Ah yes, it’s that time of the year again, when spiritual battle lines are drawn, friends open up to other friends in secret, hoping they won’t judge them for what they’re planning to do, and the kids aren’t exactly sure what to think because they just want candy and don’t really care where it comes from. I’m talking, of course, about Halloween.
All across America, Christians will be faced with a decision to make at the end of October, and while many won’t give what they will choose a second thought, a good many others will have some internal angst about what to do. Which door will you choose? The church “harvest party” or traditional trick-or-treating with your kids? The harvest party, of course, is designed as a safe, spiritually sterile alternative to traditional Halloween that many churches will put on because, let’s face it, the kids must have their candy.
Let me be clear right from the outset. What you choose to do with your family on Halloween is entirely between you and God. Romans 14:2-3 makes this clear when it states, “For one has faith to eat all things, but he who is weak eats only vegetables. Do not let him who eats despise him who does not eat, and do not let him who does not eat judge him who eats, for God has welcomed him.” Paul is not talking about vegetarians judging meat-eaters here. The example he’s giving carried enormous spiritual significance to many people in his culture, similar to the Halloween debate in ours. So his words should be considered very carefully.
We live in a society that has increasingly become obsessed with opinions. Not only does everyone have one on just about everything, but due to the canvasing of social media, we must make sure that the whole world hears our particular opinion on any given subject, and indeed, we consider it our natural right to voice our opinions to everyone within earshot. (And yes, the irony that I am writing an opinion blog about opinions is not lost on me.) But as I’ve said before, just because you have an opinion on something doesn’t mean you should always share it.
Some Christians make a fun day of trick-or-treating in their neighborhoods, dressing their kids up in silly costumes, watching them gleefully run from a door after having just received candy from their neighbor, enjoying the crisp fall weather and walking around with other friends and family. The whole neighborhood is out together, and everyone is having a great time. Of course there’s always that one house that just goes way overboard and is obviously too frightening for your little ones, so you just avoid that one. Plenty of other houses, obviously. And your kids get home, sweaty and tired, and they dump their sugar-laced treasures on the floor and begin the all-important process of sorting, taking inventory and trading. And you stand watch over it all, eyeing one of those mini-Snickers …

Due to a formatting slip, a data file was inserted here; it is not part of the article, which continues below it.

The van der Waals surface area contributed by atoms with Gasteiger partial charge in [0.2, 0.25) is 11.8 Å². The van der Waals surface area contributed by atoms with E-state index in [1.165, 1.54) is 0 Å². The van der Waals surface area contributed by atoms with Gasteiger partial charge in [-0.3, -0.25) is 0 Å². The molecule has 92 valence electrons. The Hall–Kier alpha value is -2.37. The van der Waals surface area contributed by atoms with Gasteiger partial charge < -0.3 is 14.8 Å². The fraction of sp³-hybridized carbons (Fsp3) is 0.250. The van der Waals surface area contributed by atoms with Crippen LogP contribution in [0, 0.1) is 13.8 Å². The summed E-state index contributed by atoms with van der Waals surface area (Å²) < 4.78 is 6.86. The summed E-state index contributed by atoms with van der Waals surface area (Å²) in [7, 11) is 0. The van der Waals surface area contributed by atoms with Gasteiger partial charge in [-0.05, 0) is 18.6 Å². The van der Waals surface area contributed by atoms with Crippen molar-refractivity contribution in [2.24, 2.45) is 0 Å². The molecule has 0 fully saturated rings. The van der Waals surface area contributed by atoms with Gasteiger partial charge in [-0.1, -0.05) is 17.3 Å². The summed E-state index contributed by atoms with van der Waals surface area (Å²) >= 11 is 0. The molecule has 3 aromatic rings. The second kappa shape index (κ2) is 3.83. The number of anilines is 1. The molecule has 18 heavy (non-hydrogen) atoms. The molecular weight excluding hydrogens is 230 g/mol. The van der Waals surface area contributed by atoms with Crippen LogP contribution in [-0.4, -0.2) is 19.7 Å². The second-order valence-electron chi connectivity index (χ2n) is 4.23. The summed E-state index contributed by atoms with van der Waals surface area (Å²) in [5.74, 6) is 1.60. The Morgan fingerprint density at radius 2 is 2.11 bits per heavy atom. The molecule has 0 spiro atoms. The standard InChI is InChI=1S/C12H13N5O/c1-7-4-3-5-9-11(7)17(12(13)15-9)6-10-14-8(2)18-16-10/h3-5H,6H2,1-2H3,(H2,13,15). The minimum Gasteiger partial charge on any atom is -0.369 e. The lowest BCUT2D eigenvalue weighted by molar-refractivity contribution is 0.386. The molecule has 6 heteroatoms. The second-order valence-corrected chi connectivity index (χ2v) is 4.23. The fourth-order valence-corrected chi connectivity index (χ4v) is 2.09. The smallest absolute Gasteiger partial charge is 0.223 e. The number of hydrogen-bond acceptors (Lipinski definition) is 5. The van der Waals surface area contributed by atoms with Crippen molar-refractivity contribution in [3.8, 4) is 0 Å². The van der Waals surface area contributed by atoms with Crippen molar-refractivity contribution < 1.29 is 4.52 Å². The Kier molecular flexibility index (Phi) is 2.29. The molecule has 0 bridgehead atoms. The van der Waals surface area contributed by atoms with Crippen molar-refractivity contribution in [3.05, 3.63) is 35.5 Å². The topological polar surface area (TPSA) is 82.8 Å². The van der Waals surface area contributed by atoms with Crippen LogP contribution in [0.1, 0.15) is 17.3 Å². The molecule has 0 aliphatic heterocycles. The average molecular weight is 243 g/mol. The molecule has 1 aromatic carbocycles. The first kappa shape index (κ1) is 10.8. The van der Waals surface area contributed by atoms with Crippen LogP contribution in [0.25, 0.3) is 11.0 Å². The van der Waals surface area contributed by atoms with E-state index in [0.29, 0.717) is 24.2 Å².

Other Christians dress their kids up, but they head to church, where haystacks are set out, games are prepped and ready to go, prizes are piled high and the candy is given freely. The kids laugh with their friends, you sip coffee with other parents, smiling as your kid stumbles in the three-legged race, and you head home afterwards, sweaty and tired, and the sorting, inventory and trading begins as well …
Halloween has traditionally been a flashpoint for Christians because many hold very strong opinions about it. An opinion is fine, as long as it is used mostly for your own behavior. When it is used to bully or intimidate or pressure someone else who maybe shares a different opinion than you, it becomes sin. I’ve had conversations with friends of mine who, for the life of them, can’t remotely understand why any Christian would even entertain the thought of celebrating Halloween by trick-or-treating with their kids. To them, it’s so obviously Satan’s holiday, and so obviously a dark spiritual holiday (Don’t you realize how many sacrifices happen on Halloween?) that to partake would be the same as endorsing occult activity.
At the same time, I have talked to many Christians who don’t view the day as spiritual at all, but rather view it as a cultural holiday. Yes, there are goblins and witches and monsters, but there are goblins and witches and monsters in Narnia, too, and we don’t stop our kids from reading that. It’s enjoyable to get out once a year and meet your neighbors, be a part of the neighborhood and see what everyone is wearing. To them, turning the day into an overtly spiritual, satanic ceremony is laughable and silly.
Regardless of where you fall on this spectrum, always remember that your convictions are your convictions. Scripture gives us very clear instructions for times like this, and my prayer as that we can be obedient in what God is asking of us. If you want trick-or-treat, have a blast. If you want to attend a harvest party because you can’t stand all the dark imagery, have a blast. Just don’t let your personal conviction become an offense, which then leads you down the road of judgment and condemnation of others. Because if you go there, you’re just as bad as the very thing you’re condemning.